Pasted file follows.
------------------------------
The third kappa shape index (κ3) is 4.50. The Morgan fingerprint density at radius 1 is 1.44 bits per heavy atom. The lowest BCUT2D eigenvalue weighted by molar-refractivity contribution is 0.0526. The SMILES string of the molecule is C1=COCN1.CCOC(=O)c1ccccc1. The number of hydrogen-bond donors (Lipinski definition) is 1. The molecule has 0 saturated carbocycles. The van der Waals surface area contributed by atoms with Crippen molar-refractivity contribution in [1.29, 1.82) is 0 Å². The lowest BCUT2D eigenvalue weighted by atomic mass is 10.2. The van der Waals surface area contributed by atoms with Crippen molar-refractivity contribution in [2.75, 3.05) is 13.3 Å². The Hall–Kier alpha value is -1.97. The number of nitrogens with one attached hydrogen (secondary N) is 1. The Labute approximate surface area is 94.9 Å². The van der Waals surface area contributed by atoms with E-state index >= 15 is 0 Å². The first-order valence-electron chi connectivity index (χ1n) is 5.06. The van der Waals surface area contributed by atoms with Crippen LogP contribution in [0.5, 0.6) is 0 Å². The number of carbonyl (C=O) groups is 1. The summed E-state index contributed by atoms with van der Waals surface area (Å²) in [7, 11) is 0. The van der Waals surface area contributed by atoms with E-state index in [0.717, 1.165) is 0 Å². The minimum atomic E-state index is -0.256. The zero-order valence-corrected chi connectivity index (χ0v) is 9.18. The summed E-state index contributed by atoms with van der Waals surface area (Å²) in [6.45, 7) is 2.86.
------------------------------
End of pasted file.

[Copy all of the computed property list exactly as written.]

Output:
The third kappa shape index (κ3) is 4.50. The Morgan fingerprint density at radius 1 is 1.44 bits per heavy atom. The lowest BCUT2D eigenvalue weighted by molar-refractivity contribution is 0.0526. The SMILES string of the molecule is C1=COCN1.CCOC(=O)c1ccccc1. The number of hydrogen-bond donors (Lipinski definition) is 1. The molecule has 0 saturated carbocycles. The van der Waals surface area contributed by atoms with Crippen molar-refractivity contribution in [1.29, 1.82) is 0 Å². The lowest BCUT2D eigenvalue weighted by atomic mass is 10.2. The van der Waals surface area contributed by atoms with Crippen molar-refractivity contribution in [2.75, 3.05) is 13.3 Å². The Hall–Kier alpha value is -1.97. The number of nitrogens with one attached hydrogen (secondary N) is 1. The Labute approximate surface area is 94.9 Å². The van der Waals surface area contributed by atoms with E-state index >= 15 is 0 Å². The first-order valence-electron chi connectivity index (χ1n) is 5.06. The van der Waals surface area contributed by atoms with Crippen LogP contribution in [0.5, 0.6) is 0 Å². The number of carbonyl (C=O) groups is 1. The summed E-state index contributed by atoms with van der Waals surface area (Å²) in [7, 11) is 0. The van der Waals surface area contributed by atoms with E-state index in [0.717, 1.165) is 0 Å². The minimum atomic E-state index is -0.256. The zero-order valence-corrected chi connectivity index (χ0v) is 9.18. The summed E-state index contributed by atoms with van der Waals surface area (Å²) in [6.45, 7) is 2.86.